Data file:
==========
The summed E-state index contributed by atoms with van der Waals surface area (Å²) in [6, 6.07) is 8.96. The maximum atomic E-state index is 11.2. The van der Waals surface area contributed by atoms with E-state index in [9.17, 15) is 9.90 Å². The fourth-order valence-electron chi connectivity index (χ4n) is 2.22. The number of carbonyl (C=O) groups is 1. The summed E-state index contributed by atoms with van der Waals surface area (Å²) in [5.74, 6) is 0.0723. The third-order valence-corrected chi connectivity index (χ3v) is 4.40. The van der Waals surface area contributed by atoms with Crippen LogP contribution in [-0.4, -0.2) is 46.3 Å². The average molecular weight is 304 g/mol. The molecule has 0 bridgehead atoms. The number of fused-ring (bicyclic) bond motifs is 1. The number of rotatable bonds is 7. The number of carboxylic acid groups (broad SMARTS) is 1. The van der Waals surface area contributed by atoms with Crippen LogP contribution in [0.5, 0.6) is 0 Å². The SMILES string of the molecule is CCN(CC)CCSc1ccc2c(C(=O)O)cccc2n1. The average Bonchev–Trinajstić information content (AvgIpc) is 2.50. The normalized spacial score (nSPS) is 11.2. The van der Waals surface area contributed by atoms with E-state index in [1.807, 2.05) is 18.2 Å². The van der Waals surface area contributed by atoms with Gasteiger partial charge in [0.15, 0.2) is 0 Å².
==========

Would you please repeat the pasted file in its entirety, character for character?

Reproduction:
The summed E-state index contributed by atoms with van der Waals surface area (Å²) in [6, 6.07) is 8.96. The maximum atomic E-state index is 11.2. The van der Waals surface area contributed by atoms with E-state index in [9.17, 15) is 9.90 Å². The fourth-order valence-electron chi connectivity index (χ4n) is 2.22. The number of carbonyl (C=O) groups is 1. The summed E-state index contributed by atoms with van der Waals surface area (Å²) in [5.74, 6) is 0.0723. The third-order valence-corrected chi connectivity index (χ3v) is 4.40. The van der Waals surface area contributed by atoms with Crippen LogP contribution in [-0.4, -0.2) is 46.3 Å². The average molecular weight is 304 g/mol. The molecule has 0 bridgehead atoms. The number of fused-ring (bicyclic) bond motifs is 1. The number of rotatable bonds is 7. The number of carboxylic acid groups (broad SMARTS) is 1. The van der Waals surface area contributed by atoms with Crippen LogP contribution in [0.5, 0.6) is 0 Å². The SMILES string of the molecule is CCN(CC)CCSc1ccc2c(C(=O)O)cccc2n1. The average Bonchev–Trinajstić information content (AvgIpc) is 2.50. The normalized spacial score (nSPS) is 11.2. The van der Waals surface area contributed by atoms with E-state index in [1.807, 2.05) is 18.2 Å². The van der Waals surface area contributed by atoms with Gasteiger partial charge in [0.15, 0.2) is 0 Å².